The EV-to-EBITDA (enterprise value to earnings before interest, tax, depreciation, and amortization) is a good multiple to value companies in capital-intensive industries such as metals and mining.
Currently, Vale (VALE) has a forward EV-to-EBITDA multiple of 4.3x, ~40% lower than its last-five-year average multiple. Other diversified miners such as Rio Tinto (RIO) and BHP Billiton (BHP) are trading at higher multiples of 5.9x and 6.0x, respectively.
Cliffs Natural Resources (CLF), which is not directly comparable to these miners because of the difference in its target market, the nature of contracts, and products, is trading at a forward multiple of 5.7x.
As you can see in the above graph, there is a clear valuation gap between Vale and its close peers. This discount is in-line with the historical gap Vale’s stock has traded at with respect to its peers. There are several reasons for this gap.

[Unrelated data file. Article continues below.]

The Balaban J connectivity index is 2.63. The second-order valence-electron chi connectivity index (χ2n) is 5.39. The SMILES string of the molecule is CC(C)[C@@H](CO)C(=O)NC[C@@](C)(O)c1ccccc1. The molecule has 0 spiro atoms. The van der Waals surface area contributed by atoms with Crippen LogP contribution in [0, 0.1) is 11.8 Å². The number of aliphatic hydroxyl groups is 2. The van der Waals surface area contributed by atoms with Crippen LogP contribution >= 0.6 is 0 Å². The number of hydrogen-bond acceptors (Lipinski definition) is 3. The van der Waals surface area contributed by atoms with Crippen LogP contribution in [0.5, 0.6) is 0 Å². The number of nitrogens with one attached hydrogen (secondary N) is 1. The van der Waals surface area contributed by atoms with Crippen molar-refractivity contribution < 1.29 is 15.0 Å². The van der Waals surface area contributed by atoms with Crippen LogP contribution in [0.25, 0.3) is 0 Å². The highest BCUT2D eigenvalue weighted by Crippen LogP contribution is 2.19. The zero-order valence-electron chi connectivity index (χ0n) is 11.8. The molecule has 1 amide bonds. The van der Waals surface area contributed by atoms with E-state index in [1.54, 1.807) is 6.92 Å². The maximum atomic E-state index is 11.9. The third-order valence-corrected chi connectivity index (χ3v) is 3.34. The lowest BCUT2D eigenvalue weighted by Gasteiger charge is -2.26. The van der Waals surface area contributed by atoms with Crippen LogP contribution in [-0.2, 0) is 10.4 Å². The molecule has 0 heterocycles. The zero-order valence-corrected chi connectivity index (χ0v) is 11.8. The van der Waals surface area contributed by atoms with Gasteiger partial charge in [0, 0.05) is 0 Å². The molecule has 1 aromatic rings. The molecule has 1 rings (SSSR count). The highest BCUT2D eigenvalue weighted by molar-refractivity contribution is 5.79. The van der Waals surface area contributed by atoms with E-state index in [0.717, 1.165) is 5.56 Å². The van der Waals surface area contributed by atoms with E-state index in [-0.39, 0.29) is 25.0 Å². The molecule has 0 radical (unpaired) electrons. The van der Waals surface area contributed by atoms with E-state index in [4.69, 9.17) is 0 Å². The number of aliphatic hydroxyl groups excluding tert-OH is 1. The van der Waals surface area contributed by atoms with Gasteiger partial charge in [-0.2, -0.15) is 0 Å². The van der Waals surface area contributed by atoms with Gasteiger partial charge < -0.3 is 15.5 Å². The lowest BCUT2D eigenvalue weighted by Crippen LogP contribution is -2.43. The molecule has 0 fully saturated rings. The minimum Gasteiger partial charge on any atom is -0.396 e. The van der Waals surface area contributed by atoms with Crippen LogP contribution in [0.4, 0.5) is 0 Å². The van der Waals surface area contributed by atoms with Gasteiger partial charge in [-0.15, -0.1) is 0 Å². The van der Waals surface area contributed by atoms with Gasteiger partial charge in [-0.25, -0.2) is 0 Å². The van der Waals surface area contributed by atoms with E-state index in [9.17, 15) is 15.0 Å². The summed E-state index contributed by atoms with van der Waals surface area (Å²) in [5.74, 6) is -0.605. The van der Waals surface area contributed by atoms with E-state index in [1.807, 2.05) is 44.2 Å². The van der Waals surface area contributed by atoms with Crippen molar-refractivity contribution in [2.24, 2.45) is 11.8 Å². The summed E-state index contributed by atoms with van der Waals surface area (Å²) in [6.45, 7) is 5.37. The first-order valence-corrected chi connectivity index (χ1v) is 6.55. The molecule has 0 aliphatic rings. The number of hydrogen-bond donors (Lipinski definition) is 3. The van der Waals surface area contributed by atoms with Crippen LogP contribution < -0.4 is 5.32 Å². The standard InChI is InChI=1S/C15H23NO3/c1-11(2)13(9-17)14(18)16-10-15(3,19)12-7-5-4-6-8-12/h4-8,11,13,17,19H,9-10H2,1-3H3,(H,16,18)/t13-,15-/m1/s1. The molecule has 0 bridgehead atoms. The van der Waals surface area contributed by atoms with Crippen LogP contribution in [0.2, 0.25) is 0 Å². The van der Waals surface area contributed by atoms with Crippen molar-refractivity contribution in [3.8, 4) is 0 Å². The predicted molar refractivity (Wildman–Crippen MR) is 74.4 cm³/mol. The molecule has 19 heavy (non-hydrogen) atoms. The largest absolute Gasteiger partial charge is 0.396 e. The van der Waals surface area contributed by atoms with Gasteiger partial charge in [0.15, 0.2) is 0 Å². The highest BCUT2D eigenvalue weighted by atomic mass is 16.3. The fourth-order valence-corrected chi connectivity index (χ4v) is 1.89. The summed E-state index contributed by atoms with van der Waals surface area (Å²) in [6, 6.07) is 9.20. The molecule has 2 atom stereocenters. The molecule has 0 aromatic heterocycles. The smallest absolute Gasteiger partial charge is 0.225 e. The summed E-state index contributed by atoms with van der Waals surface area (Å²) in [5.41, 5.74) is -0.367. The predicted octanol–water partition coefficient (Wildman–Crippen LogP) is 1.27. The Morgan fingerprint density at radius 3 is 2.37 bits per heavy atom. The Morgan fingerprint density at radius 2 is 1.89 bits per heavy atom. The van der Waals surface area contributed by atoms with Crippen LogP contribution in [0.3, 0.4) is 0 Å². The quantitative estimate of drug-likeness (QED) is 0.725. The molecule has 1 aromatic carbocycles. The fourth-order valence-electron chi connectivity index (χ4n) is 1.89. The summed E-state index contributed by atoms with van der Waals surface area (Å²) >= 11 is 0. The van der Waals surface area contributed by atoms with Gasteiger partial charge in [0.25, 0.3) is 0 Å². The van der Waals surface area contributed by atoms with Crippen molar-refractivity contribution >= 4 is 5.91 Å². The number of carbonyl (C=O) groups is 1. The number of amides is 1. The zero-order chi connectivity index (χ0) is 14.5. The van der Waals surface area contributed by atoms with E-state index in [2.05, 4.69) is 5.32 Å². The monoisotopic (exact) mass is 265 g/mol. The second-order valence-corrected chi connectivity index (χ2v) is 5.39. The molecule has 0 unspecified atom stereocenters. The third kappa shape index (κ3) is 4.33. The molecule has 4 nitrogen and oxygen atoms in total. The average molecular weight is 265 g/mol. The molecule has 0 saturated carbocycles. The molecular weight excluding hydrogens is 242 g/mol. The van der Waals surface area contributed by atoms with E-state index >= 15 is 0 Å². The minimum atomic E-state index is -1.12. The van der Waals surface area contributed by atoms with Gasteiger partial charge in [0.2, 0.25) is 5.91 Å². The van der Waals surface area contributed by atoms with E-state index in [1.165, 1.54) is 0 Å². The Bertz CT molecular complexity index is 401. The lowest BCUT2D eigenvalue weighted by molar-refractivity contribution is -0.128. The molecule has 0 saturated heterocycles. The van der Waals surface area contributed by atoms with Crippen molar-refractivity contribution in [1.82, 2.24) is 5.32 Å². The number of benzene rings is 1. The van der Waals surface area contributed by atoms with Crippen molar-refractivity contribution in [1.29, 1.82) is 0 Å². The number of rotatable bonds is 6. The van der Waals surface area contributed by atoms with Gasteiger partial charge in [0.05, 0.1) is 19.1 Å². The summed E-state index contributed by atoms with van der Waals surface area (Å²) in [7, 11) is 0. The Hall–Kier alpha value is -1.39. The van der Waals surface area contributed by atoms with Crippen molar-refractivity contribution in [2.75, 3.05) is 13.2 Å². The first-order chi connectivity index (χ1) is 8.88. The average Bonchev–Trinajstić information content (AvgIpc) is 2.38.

The first reason is the distance between its mines and its major seaborne iron ore consumer, China, which is almost three times the distance for BHP and RIO. This distance leads to higher costs for the same ore from Vale as compared to its Australian peers. Secondly, its debt level is higher than its peers, making it much more leveraged to the volatilities of commodity prices. Another reason for its valuation gap was its corporate governance policies. Starting in February 2017, Vale has worked to improve its governance and be more transparent with shareholders. This could be the first step towards greater transparency and could lead to the re-rating of its shares.
Vale’s S11D project started commercial operations in late 2016. It is the company’s largest iron ore project. The project is currently ramping up and will continue to do so for the next two years. This project won’t only increase Vale’s iron ore production, it will also reduce its unit costs. A faster-than-expected ramp-up of S11D could be a positive catalyst. Also, any further news regarding the reduction of the company’s debt could also lead to a stock re-rating. That said, the major catalyst for these miners lies in rising commodity prices (COMT) (GNR), especially iron ore prices.